We call this compositionality of context-free grammars.
Suppose we have an algorithm that is able to parse a certain subclass of
context-free grammars. If that subclass is compositional we can use the
algorithm on any combination of grammars of this subclass. This is an
interesting property for reengineering purposes. If we wish to construct
a COBOL/CICS grammar, we can simply obtain it by combining a COBOL grammar and a CICS grammar.
If a grammar can be constructed in more than one file using an import
mechanism we call this property modularity. This is also a
useful property in reengineering. In this way, it is possible build a
repository of grammar components. So we can reuse grammar definitions.
For a reengineering company it is convenient to have grammar components
in a repository so that a parser for a specific reengineering project
can be constructed on the fly. If we wish to construct it simply by
importing a COBOL module and a CICS module.
We stress that the combination of compositionality and modularity is
a desirable combination for reengineering purposes: modularity
enables reuse and compositionality guarantees that the combined modules
give rise to correct parsers. So if we import COBOL and CICS modules to obtain a COBOL/CICS grammar and the grammars are
compositional, we can effortlessly generate a parser for them.
The problem with current parsing technology is that it is not
compositional: most of the parser generators do not parse arbitrary
context-free grammars but certain subclasses that are not closed under
compositionality. They are mostly indicated with abbreviations like
LL, LL(1), LL(k), LR, LR(1), LR(k), LALR, LALR(1),
LALR(k), etc. We recall that the first L in LL or LR stands
for left-to-right scanning of input, and that the R in LR stands
for rightmost derivation in reverse, the second L in LL stands for
leftmost derivation, the k stands for the number of input symbols of
lookahead that are used. If there is no k we assume k=1. Finally,
the LA stands for lookahead and is synonym with the (k) postfix,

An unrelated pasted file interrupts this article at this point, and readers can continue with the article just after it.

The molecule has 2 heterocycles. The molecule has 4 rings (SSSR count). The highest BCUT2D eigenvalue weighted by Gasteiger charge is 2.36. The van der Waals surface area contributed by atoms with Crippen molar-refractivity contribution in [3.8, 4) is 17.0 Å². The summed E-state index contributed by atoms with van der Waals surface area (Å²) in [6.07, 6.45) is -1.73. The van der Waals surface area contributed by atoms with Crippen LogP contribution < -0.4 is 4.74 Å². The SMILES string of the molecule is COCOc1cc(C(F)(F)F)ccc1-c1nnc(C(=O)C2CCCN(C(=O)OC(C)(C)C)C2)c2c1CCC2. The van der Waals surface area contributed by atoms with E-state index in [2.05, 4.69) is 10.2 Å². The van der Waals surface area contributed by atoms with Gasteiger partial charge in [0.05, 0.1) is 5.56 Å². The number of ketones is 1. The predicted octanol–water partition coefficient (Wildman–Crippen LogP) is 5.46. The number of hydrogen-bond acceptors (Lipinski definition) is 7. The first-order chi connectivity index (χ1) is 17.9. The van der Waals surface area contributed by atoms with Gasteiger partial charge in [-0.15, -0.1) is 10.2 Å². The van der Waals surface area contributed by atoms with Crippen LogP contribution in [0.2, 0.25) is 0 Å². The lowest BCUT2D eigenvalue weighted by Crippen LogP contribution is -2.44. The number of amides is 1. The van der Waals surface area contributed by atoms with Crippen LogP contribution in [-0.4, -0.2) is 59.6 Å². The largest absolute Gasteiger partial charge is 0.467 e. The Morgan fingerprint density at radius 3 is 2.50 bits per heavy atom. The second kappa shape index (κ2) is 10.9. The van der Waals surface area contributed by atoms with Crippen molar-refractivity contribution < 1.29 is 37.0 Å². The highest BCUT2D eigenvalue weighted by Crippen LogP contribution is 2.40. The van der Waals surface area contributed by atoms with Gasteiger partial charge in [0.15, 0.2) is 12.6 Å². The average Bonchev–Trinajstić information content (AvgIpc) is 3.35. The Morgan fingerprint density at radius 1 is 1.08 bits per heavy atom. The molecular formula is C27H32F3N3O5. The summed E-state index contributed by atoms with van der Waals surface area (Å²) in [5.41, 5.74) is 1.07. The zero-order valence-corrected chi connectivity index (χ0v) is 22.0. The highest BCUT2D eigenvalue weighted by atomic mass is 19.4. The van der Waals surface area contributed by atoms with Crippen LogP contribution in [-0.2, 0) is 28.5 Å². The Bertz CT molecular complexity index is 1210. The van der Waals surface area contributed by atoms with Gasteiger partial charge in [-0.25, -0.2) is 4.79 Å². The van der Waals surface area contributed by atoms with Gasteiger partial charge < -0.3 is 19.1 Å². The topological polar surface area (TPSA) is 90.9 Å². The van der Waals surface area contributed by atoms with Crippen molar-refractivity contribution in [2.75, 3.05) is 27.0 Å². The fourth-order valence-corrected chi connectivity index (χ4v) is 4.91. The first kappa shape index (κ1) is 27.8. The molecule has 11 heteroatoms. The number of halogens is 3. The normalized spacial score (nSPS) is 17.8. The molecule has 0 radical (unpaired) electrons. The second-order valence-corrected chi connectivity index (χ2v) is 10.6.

therefore it is sometimes omitted. For all these classes an efficient
parsing algorithm exists. Therefore, we speak of proven technology:
it is robust and efficient. The problem with those subclasses is that
they are not compositional. This means that, for instance, combining
two LR grammars does not imply that the resulting grammar is also
an LR grammar. So, if we use an LR
parser generator and combine two LR grammars, we can not successfully
use the generator again. First we have to resolve the conflicts
in the LR table. This is a fundamental problem of the process of
modifying grammars for reengineering purposes: the grammars are subject
to continuous change. Let us give a small example. Suppose we have
the grammar consisting of the rules E ::= a B C, B ::= b, C ::=
c and a grammar constisting of E ::= a B D, B ::= b, D ::= d.
Both grammars are LR. If we combine them, we obtain the grammar E
::= a B C, E ::= a B D, B ::= b, C ::= c, D ::= d, note that combining is
just simply the set-theoretic union. The resulting grammar is no longer
LR because we need a look ahead of more than 1 to decide which rule
matches a b c. For other combinations, similar examples exist.
For more details on these issues and well-established parsing technology
we refer to , , or .
Current parser technology is also not modular. This is not very
surprising since the lack of compositionality disencourages modular
specifications of grammars. However, with the aid of a preprocessor it
is possible to obtain a form of noncompositional modularity. In the next
section we will see an example where Siber Systems uses noncompositional
Let us take a look at current practice in parsing technology that
is used in reengineering. There are many systems around that use
off-the-shelf parser generators, or other parsing technology to aid in
reengineering tasks. The list we give is not exhaustive. There are many